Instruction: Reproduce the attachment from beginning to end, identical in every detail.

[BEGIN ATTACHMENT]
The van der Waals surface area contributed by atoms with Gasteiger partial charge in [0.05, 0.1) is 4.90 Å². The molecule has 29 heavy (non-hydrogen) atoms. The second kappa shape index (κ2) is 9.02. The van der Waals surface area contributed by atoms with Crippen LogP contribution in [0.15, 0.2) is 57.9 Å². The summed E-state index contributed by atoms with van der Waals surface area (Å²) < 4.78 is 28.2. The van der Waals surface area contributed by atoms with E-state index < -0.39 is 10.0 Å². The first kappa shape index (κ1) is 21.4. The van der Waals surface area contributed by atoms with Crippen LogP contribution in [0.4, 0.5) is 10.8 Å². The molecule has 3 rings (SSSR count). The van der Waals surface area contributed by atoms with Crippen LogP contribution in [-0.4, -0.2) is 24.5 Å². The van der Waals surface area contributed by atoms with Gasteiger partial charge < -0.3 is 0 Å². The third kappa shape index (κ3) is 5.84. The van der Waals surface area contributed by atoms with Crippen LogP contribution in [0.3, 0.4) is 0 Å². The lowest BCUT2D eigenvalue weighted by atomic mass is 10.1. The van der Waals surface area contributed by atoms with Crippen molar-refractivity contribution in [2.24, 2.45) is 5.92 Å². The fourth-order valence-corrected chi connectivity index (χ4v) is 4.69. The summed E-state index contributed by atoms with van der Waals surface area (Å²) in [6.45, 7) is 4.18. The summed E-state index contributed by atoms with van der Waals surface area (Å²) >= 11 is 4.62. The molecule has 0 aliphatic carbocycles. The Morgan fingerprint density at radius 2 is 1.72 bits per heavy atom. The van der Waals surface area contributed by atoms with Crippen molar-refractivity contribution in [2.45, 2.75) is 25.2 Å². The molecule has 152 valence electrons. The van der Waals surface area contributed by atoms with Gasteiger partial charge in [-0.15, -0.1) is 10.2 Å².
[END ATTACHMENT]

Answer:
The van der Waals surface area contributed by atoms with Gasteiger partial charge in [0.05, 0.1) is 4.90 Å². The molecule has 29 heavy (non-hydrogen) atoms. The second kappa shape index (κ2) is 9.02. The van der Waals surface area contributed by atoms with Crippen LogP contribution in [0.15, 0.2) is 57.9 Å². The summed E-state index contributed by atoms with van der Waals surface area (Å²) < 4.78 is 28.2. The van der Waals surface area contributed by atoms with E-state index < -0.39 is 10.0 Å². The first kappa shape index (κ1) is 21.4. The van der Waals surface area contributed by atoms with Crippen LogP contribution in [0.4, 0.5) is 10.8 Å². The molecule has 3 rings (SSSR count). The van der Waals surface area contributed by atoms with Crippen LogP contribution in [-0.4, -0.2) is 24.5 Å². The van der Waals surface area contributed by atoms with Gasteiger partial charge < -0.3 is 0 Å². The third kappa shape index (κ3) is 5.84. The van der Waals surface area contributed by atoms with Crippen LogP contribution in [0.3, 0.4) is 0 Å². The lowest BCUT2D eigenvalue weighted by atomic mass is 10.1. The van der Waals surface area contributed by atoms with Crippen molar-refractivity contribution in [2.24, 2.45) is 5.92 Å². The fourth-order valence-corrected chi connectivity index (χ4v) is 4.69. The summed E-state index contributed by atoms with van der Waals surface area (Å²) in [6.45, 7) is 4.18. The summed E-state index contributed by atoms with van der Waals surface area (Å²) >= 11 is 4.62. The molecule has 0 aliphatic carbocycles. The Morgan fingerprint density at radius 2 is 1.72 bits per heavy atom. The van der Waals surface area contributed by atoms with Crippen molar-refractivity contribution in [2.45, 2.75) is 25.2 Å². The molecule has 152 valence electrons. The van der Waals surface area contributed by atoms with Gasteiger partial charge in [-0.15, -0.1) is 10.2 Å².